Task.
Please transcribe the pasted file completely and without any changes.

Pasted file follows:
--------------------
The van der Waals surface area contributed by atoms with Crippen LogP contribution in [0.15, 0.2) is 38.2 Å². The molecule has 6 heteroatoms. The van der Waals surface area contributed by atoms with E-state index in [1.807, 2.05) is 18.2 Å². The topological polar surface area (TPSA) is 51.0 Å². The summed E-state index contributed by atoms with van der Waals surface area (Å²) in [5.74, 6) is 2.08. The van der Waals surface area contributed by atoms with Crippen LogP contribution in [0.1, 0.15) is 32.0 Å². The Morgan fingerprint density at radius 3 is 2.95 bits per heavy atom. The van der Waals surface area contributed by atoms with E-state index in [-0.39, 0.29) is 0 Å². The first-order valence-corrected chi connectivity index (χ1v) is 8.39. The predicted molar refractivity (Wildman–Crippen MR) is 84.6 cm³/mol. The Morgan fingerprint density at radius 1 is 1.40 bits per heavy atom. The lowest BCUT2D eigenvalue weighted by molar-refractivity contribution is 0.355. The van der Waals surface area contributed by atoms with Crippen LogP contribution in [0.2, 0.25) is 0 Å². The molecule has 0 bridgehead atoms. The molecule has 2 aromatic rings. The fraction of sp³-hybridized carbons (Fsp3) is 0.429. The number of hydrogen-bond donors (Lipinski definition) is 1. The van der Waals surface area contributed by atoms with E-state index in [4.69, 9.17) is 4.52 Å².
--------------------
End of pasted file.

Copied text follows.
The van der Waals surface area contributed by atoms with Crippen LogP contribution in [0.15, 0.2) is 38.2 Å². The molecule has 6 heteroatoms. The van der Waals surface area contributed by atoms with E-state index in [1.807, 2.05) is 18.2 Å². The topological polar surface area (TPSA) is 51.0 Å². The summed E-state index contributed by atoms with van der Waals surface area (Å²) in [5.74, 6) is 2.08. The van der Waals surface area contributed by atoms with Crippen LogP contribution in [0.1, 0.15) is 32.0 Å². The Morgan fingerprint density at radius 3 is 2.95 bits per heavy atom. The van der Waals surface area contributed by atoms with E-state index in [-0.39, 0.29) is 0 Å². The first-order valence-corrected chi connectivity index (χ1v) is 8.39. The predicted molar refractivity (Wildman–Crippen MR) is 84.6 cm³/mol. The Morgan fingerprint density at radius 1 is 1.40 bits per heavy atom. The lowest BCUT2D eigenvalue weighted by molar-refractivity contribution is 0.355. The van der Waals surface area contributed by atoms with Crippen LogP contribution in [0.2, 0.25) is 0 Å². The molecule has 0 bridgehead atoms. The molecule has 2 aromatic rings. The fraction of sp³-hybridized carbons (Fsp3) is 0.429. The number of hydrogen-bond donors (Lipinski definition) is 1. The van der Waals surface area contributed by atoms with E-state index in [4.69, 9.17) is 4.52 Å².